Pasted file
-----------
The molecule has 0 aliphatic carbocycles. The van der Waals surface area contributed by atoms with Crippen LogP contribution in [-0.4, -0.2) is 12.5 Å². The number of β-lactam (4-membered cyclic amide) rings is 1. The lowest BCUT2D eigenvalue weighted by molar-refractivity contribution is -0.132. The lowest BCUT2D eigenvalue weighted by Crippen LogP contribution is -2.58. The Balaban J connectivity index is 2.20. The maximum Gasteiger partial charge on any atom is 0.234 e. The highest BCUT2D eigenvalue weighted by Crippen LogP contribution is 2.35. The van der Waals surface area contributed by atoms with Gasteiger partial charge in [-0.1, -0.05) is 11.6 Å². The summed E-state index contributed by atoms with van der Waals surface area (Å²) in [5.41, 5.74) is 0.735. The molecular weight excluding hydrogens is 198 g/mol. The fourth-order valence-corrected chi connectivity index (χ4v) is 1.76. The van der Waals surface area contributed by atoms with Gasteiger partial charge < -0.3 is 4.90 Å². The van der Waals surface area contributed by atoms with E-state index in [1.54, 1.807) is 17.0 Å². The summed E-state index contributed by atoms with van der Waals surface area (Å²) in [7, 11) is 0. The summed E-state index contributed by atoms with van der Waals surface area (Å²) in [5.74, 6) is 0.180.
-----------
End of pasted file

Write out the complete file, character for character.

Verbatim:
The molecule has 0 aliphatic carbocycles. The van der Waals surface area contributed by atoms with Crippen LogP contribution in [-0.4, -0.2) is 12.5 Å². The number of β-lactam (4-membered cyclic amide) rings is 1. The lowest BCUT2D eigenvalue weighted by molar-refractivity contribution is -0.132. The lowest BCUT2D eigenvalue weighted by Crippen LogP contribution is -2.58. The Balaban J connectivity index is 2.20. The maximum Gasteiger partial charge on any atom is 0.234 e. The highest BCUT2D eigenvalue weighted by Crippen LogP contribution is 2.35. The van der Waals surface area contributed by atoms with Gasteiger partial charge in [-0.1, -0.05) is 11.6 Å². The summed E-state index contributed by atoms with van der Waals surface area (Å²) in [5.41, 5.74) is 0.735. The molecular weight excluding hydrogens is 198 g/mol. The fourth-order valence-corrected chi connectivity index (χ4v) is 1.76. The van der Waals surface area contributed by atoms with Gasteiger partial charge < -0.3 is 4.90 Å². The van der Waals surface area contributed by atoms with E-state index in [1.54, 1.807) is 17.0 Å². The summed E-state index contributed by atoms with van der Waals surface area (Å²) in [7, 11) is 0. The summed E-state index contributed by atoms with van der Waals surface area (Å²) in [5.74, 6) is 0.180.